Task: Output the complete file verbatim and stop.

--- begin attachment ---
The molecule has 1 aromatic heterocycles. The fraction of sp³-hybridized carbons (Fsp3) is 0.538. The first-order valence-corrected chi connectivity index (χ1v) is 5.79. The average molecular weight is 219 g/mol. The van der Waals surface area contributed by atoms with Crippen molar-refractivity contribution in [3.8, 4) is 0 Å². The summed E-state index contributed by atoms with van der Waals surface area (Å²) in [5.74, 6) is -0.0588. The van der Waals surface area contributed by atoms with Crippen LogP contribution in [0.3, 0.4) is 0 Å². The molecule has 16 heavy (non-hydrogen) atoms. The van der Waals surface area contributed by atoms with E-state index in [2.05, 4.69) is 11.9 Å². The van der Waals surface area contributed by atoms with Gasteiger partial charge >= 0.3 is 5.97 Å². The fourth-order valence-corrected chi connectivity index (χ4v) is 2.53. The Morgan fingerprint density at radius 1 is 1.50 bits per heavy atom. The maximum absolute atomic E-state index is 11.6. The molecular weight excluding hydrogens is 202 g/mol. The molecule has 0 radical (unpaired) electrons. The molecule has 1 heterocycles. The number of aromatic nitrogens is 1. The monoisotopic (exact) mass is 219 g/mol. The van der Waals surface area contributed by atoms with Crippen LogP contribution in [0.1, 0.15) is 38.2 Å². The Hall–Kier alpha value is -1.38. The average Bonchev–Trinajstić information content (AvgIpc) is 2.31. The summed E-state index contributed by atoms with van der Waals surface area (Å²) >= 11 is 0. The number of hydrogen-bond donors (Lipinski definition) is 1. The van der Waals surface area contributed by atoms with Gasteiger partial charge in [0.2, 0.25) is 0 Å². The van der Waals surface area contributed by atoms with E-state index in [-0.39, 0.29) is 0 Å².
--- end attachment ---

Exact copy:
The molecule has 1 aromatic heterocycles. The fraction of sp³-hybridized carbons (Fsp3) is 0.538. The first-order valence-corrected chi connectivity index (χ1v) is 5.79. The average molecular weight is 219 g/mol. The van der Waals surface area contributed by atoms with Crippen molar-refractivity contribution in [3.8, 4) is 0 Å². The summed E-state index contributed by atoms with van der Waals surface area (Å²) in [5.74, 6) is -0.0588. The van der Waals surface area contributed by atoms with Crippen LogP contribution in [0.3, 0.4) is 0 Å². The molecule has 16 heavy (non-hydrogen) atoms. The van der Waals surface area contributed by atoms with E-state index in [2.05, 4.69) is 11.9 Å². The van der Waals surface area contributed by atoms with Gasteiger partial charge >= 0.3 is 5.97 Å². The fourth-order valence-corrected chi connectivity index (χ4v) is 2.53. The Morgan fingerprint density at radius 1 is 1.50 bits per heavy atom. The maximum absolute atomic E-state index is 11.6. The molecular weight excluding hydrogens is 202 g/mol. The molecule has 0 radical (unpaired) electrons. The molecule has 1 heterocycles. The number of aromatic nitrogens is 1. The monoisotopic (exact) mass is 219 g/mol. The van der Waals surface area contributed by atoms with Crippen LogP contribution in [0.1, 0.15) is 38.2 Å². The Hall–Kier alpha value is -1.38. The average Bonchev–Trinajstić information content (AvgIpc) is 2.31. The summed E-state index contributed by atoms with van der Waals surface area (Å²) >= 11 is 0. The number of hydrogen-bond donors (Lipinski definition) is 1. The van der Waals surface area contributed by atoms with Gasteiger partial charge in [0.2, 0.25) is 0 Å². The van der Waals surface area contributed by atoms with E-state index in [-0.39, 0.29) is 0 Å².